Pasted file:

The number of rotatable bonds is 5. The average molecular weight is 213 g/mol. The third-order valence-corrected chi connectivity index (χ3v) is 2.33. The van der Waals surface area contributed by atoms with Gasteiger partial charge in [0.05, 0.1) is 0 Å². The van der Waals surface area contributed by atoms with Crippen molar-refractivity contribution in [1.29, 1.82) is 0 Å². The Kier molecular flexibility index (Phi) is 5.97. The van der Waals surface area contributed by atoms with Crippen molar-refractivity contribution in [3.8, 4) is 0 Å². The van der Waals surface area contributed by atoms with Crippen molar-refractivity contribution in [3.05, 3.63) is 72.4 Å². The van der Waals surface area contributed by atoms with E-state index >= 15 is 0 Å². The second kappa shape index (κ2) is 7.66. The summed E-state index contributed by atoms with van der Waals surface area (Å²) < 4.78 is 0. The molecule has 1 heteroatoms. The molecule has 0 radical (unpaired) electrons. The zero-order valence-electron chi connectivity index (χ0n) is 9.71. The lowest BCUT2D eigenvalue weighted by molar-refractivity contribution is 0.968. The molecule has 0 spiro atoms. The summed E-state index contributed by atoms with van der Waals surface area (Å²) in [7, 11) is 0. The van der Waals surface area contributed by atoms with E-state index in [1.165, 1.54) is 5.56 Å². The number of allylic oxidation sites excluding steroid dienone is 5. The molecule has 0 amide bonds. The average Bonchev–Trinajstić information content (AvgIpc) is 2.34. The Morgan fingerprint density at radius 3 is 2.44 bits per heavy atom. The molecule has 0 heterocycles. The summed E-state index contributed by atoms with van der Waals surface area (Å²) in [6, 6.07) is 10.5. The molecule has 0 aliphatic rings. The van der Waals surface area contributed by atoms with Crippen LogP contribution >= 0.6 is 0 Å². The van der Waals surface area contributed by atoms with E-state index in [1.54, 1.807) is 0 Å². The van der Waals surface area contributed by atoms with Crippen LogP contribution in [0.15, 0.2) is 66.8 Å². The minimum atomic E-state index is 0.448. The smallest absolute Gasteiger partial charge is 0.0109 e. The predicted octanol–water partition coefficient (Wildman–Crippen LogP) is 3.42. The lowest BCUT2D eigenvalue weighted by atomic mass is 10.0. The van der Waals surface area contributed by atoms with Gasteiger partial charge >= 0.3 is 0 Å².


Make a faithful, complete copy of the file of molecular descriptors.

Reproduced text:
The number of rotatable bonds is 5. The average molecular weight is 213 g/mol. The third-order valence-corrected chi connectivity index (χ3v) is 2.33. The van der Waals surface area contributed by atoms with Gasteiger partial charge in [0.05, 0.1) is 0 Å². The van der Waals surface area contributed by atoms with Crippen molar-refractivity contribution in [1.29, 1.82) is 0 Å². The Kier molecular flexibility index (Phi) is 5.97. The van der Waals surface area contributed by atoms with Crippen molar-refractivity contribution in [3.8, 4) is 0 Å². The van der Waals surface area contributed by atoms with Crippen molar-refractivity contribution in [3.05, 3.63) is 72.4 Å². The van der Waals surface area contributed by atoms with E-state index >= 15 is 0 Å². The second kappa shape index (κ2) is 7.66. The summed E-state index contributed by atoms with van der Waals surface area (Å²) < 4.78 is 0. The molecule has 1 heteroatoms. The molecule has 0 radical (unpaired) electrons. The zero-order valence-electron chi connectivity index (χ0n) is 9.71. The lowest BCUT2D eigenvalue weighted by molar-refractivity contribution is 0.968. The molecule has 0 spiro atoms. The summed E-state index contributed by atoms with van der Waals surface area (Å²) in [7, 11) is 0. The van der Waals surface area contributed by atoms with E-state index in [1.165, 1.54) is 5.56 Å². The number of allylic oxidation sites excluding steroid dienone is 5. The molecule has 0 amide bonds. The average Bonchev–Trinajstić information content (AvgIpc) is 2.34. The Morgan fingerprint density at radius 3 is 2.44 bits per heavy atom. The molecule has 0 heterocycles. The summed E-state index contributed by atoms with van der Waals surface area (Å²) in [6, 6.07) is 10.5. The molecule has 0 aliphatic rings. The van der Waals surface area contributed by atoms with Crippen LogP contribution >= 0.6 is 0 Å². The van der Waals surface area contributed by atoms with E-state index in [1.54, 1.807) is 0 Å². The van der Waals surface area contributed by atoms with Crippen LogP contribution in [0.15, 0.2) is 66.8 Å². The minimum atomic E-state index is 0.448. The smallest absolute Gasteiger partial charge is 0.0109 e. The predicted octanol–water partition coefficient (Wildman–Crippen LogP) is 3.42. The lowest BCUT2D eigenvalue weighted by atomic mass is 10.0. The van der Waals surface area contributed by atoms with Gasteiger partial charge >= 0.3 is 0 Å².